RE: Style question

> Because RDF/XML is enjoying massive deployment thanks to RSS and FOAF.

The same is true of email - it has an even larger deployment in social networks. Why are you not suggesting we use email for metamodelling or domain models?

About half the feeds I read are Atom. Most of my feeds are about knowledge representation, metamodelling and software engineering, and up to now I've not ever bothered to find out how to do view source, the format is that important. As a user of blogs, it only matters that it works, and RSS works well enough for me not to need to know about it. I do need to know enough html to edit my own entries or to edit the template if I want to.

I've never seen FOAF outside of SW geeks; most 'real world' people I know use vCard if anything (if you type 'friend of a friend' into Outlook's help, it comes up with 'how to remove unsafe attachments', but it understands vCard; not that MS is necessarily the best measure of these things adoption, but it gives you a clue). It's not without merit, but doesn't seem to have any adoption at all - I have never seen an FOAF file on someone's web page or blog who wasn't an RDF head (though I can't say I've been looking either, since I can't do anything with the FOAF when I get it, at least using my work authorised email client, so why would I look for it?). Not that I don't sometimes use the FOAF model for identifying authors in XHTML documents, but there it's just an XML format, not using any RDF or metamodelling techniques; the only difference between using RDF/XML encoded FOAF and XMI encoded FOAF in that case is having an extra stylesheet to change rdf:resource attributes into href attributes so they become navigable by existing browsers.

It is also worth noting that both RSS and FOAF are almost always tree based, so is 'cleaner' to serialise to XML than a general graph such as a metamodel or a domain model - a news feed is very much more like a document than it is instance data in a domain model or a metamodel definition.

> And to be clear, XMI is not an encoding for RDF, but UML, is it not?

Strictly it's an encoding of instances of MOF (meta-object facility) classifiers. UML is defined in terms of MOF, and its metamodel and model classifiers extend MOF classifiers to allow instances of UML classifiers and classifiers defined in UML to be encoded in XMI. MOF is a general abstract syntax there is no reason that XMI cannot be used to encode anything for which an abstract syntax can be written; if you assume the abstract syntax of your metamodel, then you can encode the RDF/XML example you had as XMI in that way. There is more dependence on the metamodel constraining the values (such as "brown,green" being a sequence of simple types rather than a string), though most processing applications have to agree that sort of detail anyway, and most presentation applications don't care. Where type info is required to be inline, you can use xsd types, just as in RDF.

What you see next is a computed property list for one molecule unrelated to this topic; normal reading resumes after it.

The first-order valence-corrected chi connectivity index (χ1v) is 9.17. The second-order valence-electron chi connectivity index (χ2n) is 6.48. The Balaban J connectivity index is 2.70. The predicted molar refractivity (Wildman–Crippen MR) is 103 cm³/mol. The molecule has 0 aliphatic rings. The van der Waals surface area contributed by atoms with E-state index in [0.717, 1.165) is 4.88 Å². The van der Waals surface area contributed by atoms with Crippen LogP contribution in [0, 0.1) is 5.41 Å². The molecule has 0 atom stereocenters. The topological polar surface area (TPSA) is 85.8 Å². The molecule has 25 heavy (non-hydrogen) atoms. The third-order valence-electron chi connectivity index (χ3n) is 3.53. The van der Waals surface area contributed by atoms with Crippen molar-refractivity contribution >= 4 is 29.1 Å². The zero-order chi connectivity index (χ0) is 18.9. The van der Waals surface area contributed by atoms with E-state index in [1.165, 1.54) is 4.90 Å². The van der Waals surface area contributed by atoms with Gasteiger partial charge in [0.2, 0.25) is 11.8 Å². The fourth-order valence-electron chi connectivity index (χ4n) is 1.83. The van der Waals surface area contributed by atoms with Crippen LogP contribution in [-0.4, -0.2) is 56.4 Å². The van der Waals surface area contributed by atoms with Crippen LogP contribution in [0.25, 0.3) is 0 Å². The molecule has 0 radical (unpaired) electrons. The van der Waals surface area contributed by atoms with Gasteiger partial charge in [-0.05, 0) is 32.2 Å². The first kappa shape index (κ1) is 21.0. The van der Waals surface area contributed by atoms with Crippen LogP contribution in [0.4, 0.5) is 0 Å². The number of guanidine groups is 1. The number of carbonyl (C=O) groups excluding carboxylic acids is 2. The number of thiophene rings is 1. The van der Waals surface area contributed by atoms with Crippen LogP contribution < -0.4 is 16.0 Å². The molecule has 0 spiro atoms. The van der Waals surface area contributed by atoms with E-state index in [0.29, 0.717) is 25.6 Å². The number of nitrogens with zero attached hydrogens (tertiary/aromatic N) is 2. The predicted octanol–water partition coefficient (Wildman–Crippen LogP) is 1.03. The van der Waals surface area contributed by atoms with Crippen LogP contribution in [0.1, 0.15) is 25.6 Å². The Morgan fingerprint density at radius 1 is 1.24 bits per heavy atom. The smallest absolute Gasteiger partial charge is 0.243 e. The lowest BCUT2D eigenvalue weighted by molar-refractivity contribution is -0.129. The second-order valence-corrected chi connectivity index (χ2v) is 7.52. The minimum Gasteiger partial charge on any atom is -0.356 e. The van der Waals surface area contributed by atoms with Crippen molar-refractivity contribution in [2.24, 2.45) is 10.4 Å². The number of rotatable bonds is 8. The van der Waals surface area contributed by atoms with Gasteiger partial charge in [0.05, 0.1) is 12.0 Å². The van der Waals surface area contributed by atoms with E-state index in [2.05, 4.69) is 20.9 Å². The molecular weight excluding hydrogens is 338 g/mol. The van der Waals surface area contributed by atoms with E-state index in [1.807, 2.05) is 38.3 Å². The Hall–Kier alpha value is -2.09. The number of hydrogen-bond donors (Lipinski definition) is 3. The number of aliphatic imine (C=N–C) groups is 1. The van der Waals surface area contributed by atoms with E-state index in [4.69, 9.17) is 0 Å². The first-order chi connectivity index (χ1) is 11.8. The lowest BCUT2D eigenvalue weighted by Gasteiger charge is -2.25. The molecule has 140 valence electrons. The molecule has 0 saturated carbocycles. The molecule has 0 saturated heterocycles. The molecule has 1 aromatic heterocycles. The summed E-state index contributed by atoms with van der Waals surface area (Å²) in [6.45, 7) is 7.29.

> As someone with an interest in the SW and metadata, I didn't even recognize the excerpt you used as being XMI. That says something.

Yes, to me two things:

It looks a lot like the sort of XML that someone conversant with XML would come up with anyway - which to me is an advantage in a standardised XML format. (if I'd included the outer XMI element tags and namespaces you probably would have realised though). No-one would mistake RDF/XML with something that an XML user would come up with.

That someone with an interest in SW and metadata doesn't recognise the formats for the most widely used metamodelling language in industry, and that someone else with an interest in metamodelling tools and enterprise information exchange doesn't care what format his blog feeds are any more that his email is, maybe says something else too - the communities providing solutions that meet the original aims (data exchange, authentication, metamodelling and web application integration) of SW and OWL and the people interested in the sucessful deployments of RDF are somewhat disjoint.

Given that UML does seem to have won in terms of visual notation and code generation tools (at the expense of most of the notations I was working on or with last decade- if you can't beat them, join them), and has quite strong database design and integration, but RDF has a lot to offer in terms of a formal semantic and inference engine implementations, having a profile defining RDF in MOF that allows both the tools and the engines seems advantageous to me, if only since it means not having two lots of people doing the same thing under different banners.


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Received on Wednesday, 9 March 2005 13:55:12 UTC